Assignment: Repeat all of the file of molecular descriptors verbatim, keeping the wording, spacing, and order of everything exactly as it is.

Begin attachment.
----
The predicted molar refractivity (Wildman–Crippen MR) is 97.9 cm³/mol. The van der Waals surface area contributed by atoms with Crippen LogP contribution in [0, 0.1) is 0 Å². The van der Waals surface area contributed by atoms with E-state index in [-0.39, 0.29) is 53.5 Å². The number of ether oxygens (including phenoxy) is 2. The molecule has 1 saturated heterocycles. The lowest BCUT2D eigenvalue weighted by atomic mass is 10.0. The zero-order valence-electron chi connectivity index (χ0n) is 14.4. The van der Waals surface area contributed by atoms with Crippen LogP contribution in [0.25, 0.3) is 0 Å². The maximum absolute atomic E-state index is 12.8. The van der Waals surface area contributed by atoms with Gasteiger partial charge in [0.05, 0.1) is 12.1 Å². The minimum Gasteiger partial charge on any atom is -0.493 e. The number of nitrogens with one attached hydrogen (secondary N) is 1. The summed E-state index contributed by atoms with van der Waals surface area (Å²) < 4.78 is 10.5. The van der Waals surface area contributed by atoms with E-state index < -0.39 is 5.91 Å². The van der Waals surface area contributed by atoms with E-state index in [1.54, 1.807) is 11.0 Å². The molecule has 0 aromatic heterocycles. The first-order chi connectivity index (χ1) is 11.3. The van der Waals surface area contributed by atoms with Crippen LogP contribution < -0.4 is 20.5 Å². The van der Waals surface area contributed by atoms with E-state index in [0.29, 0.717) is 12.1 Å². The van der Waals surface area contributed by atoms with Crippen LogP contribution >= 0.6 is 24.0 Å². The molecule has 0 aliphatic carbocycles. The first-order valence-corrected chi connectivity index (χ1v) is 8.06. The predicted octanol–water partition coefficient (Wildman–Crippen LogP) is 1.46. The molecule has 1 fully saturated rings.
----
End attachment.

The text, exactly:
The predicted molar refractivity (Wildman–Crippen MR) is 97.9 cm³/mol. The van der Waals surface area contributed by atoms with Crippen LogP contribution in [0, 0.1) is 0 Å². The van der Waals surface area contributed by atoms with E-state index in [-0.39, 0.29) is 53.5 Å². The number of ether oxygens (including phenoxy) is 2. The molecule has 1 saturated heterocycles. The lowest BCUT2D eigenvalue weighted by atomic mass is 10.0. The zero-order valence-electron chi connectivity index (χ0n) is 14.4. The van der Waals surface area contributed by atoms with Crippen LogP contribution in [0.25, 0.3) is 0 Å². The maximum absolute atomic E-state index is 12.8. The van der Waals surface area contributed by atoms with Gasteiger partial charge in [0.05, 0.1) is 12.1 Å². The minimum Gasteiger partial charge on any atom is -0.493 e. The number of nitrogens with one attached hydrogen (secondary N) is 1. The summed E-state index contributed by atoms with van der Waals surface area (Å²) < 4.78 is 10.5. The van der Waals surface area contributed by atoms with E-state index < -0.39 is 5.91 Å². The van der Waals surface area contributed by atoms with E-state index in [1.54, 1.807) is 11.0 Å². The molecule has 0 aromatic heterocycles. The first-order chi connectivity index (χ1) is 11.3. The van der Waals surface area contributed by atoms with Crippen LogP contribution < -0.4 is 20.5 Å². The van der Waals surface area contributed by atoms with E-state index in [0.29, 0.717) is 12.1 Å². The van der Waals surface area contributed by atoms with Crippen LogP contribution >= 0.6 is 24.0 Å². The molecule has 0 aliphatic carbocycles. The first-order valence-corrected chi connectivity index (χ1v) is 8.06. The predicted octanol–water partition coefficient (Wildman–Crippen LogP) is 1.46. The molecule has 1 fully saturated rings.